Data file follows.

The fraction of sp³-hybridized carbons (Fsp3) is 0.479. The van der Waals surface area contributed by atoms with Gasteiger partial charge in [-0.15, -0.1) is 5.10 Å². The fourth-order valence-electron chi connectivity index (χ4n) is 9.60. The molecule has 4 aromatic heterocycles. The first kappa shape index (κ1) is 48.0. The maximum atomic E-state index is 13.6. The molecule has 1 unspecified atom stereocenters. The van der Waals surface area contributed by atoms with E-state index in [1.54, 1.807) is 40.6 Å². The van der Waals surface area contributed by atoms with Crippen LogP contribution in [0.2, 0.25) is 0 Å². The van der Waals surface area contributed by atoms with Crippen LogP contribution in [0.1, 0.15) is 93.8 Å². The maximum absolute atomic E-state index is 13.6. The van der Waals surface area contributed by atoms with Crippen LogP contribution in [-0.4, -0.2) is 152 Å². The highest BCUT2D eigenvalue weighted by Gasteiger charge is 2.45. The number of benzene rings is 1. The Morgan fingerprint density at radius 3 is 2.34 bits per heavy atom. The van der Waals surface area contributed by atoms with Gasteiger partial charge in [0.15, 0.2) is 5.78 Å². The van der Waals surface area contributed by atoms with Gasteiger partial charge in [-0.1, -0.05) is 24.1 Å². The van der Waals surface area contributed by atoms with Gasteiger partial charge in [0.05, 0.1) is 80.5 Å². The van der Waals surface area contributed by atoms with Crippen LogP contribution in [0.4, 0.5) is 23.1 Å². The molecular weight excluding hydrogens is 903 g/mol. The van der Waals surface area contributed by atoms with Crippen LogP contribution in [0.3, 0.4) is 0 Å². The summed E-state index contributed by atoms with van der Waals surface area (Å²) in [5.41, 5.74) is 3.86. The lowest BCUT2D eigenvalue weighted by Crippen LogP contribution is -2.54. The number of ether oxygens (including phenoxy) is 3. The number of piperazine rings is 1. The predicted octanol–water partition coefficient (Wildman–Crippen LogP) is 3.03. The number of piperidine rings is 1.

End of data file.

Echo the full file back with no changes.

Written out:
The fraction of sp³-hybridized carbons (Fsp3) is 0.479. The van der Waals surface area contributed by atoms with Gasteiger partial charge in [-0.15, -0.1) is 5.10 Å². The fourth-order valence-electron chi connectivity index (χ4n) is 9.60. The molecule has 4 aromatic heterocycles. The first kappa shape index (κ1) is 48.0. The maximum atomic E-state index is 13.6. The molecule has 1 unspecified atom stereocenters. The van der Waals surface area contributed by atoms with E-state index in [1.54, 1.807) is 40.6 Å². The van der Waals surface area contributed by atoms with Crippen LogP contribution in [0.2, 0.25) is 0 Å². The van der Waals surface area contributed by atoms with Crippen LogP contribution in [0.1, 0.15) is 93.8 Å². The maximum absolute atomic E-state index is 13.6. The van der Waals surface area contributed by atoms with Crippen LogP contribution in [-0.4, -0.2) is 152 Å². The highest BCUT2D eigenvalue weighted by Gasteiger charge is 2.45. The number of benzene rings is 1. The Morgan fingerprint density at radius 3 is 2.34 bits per heavy atom. The van der Waals surface area contributed by atoms with Gasteiger partial charge in [0.15, 0.2) is 5.78 Å². The van der Waals surface area contributed by atoms with Gasteiger partial charge in [-0.1, -0.05) is 24.1 Å². The van der Waals surface area contributed by atoms with Gasteiger partial charge in [0.05, 0.1) is 80.5 Å². The van der Waals surface area contributed by atoms with Crippen LogP contribution in [0.4, 0.5) is 23.1 Å². The molecular weight excluding hydrogens is 903 g/mol. The van der Waals surface area contributed by atoms with Crippen LogP contribution in [0.3, 0.4) is 0 Å². The summed E-state index contributed by atoms with van der Waals surface area (Å²) in [5.41, 5.74) is 3.86. The lowest BCUT2D eigenvalue weighted by Crippen LogP contribution is -2.54. The number of ether oxygens (including phenoxy) is 3. The number of piperazine rings is 1. The predicted octanol–water partition coefficient (Wildman–Crippen LogP) is 3.03. The number of piperidine rings is 1.